70. There was a reason why we saw little of them: they had not usually been deployed in the close guarding of polling stations lest the suspicion, or perhaps the actuality, of political party influence might have emerged.

71. It is not for us to criticise the growth and development of these forces; it does appear to us that they have been brought mostly under control, that they offer a useful role for the converted guerrilla and that they add to the numbers of anti-guerrilla forces, with a particular suitability for deployment in the Tribal Trust Lands. That is where they have been during the election and on balance we would estimate that they have helped to counteract guerrilla intimidation without replacing it with an equal pressure in another direction; but we could not be certain that in some cases the SFAs did not pressurise people to vote for their particular political party.


72. We investigated the matter of censorship. We were told that there were two kinds in operation:-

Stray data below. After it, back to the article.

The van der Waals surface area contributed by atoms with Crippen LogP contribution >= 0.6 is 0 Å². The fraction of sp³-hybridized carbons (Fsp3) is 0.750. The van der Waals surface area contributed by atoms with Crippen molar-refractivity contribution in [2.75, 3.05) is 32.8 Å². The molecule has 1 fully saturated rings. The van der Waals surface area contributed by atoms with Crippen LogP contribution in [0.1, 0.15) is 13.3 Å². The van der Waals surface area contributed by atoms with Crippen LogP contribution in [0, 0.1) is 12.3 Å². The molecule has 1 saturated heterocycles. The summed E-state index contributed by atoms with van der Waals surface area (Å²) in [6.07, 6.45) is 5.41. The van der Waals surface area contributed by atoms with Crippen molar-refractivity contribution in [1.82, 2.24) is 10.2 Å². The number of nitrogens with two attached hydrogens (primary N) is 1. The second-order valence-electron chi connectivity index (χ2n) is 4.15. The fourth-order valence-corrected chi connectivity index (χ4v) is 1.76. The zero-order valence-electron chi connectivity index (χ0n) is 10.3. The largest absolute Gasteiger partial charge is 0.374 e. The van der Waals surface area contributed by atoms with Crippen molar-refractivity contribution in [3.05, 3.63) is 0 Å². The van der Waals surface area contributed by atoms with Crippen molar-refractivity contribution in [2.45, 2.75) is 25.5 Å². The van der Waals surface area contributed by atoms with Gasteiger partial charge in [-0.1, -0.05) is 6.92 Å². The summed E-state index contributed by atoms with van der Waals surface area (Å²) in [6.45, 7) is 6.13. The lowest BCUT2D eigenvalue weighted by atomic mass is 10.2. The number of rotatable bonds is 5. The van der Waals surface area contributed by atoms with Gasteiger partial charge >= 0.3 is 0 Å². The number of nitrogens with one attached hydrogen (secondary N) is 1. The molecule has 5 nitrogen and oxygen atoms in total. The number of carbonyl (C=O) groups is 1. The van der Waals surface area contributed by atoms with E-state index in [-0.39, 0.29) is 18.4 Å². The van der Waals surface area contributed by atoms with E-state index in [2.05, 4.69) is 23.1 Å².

a. Military Censorship. During the election this only applied to the internal press and all restrictions on the external press had been lifted. The internal press was required to submit copy in terms of Section 42a of the Law and Order Maintenance Act. This only applied to military matters. Editors could publish copy on anything else as they pleased.

b. D Notices. These had been issued to cover mention of the names of Mr. Nkomo and Mr. Mugabe and their parties. Photographs of them were not allowed. The National Security Committee, however, could give permission for publication.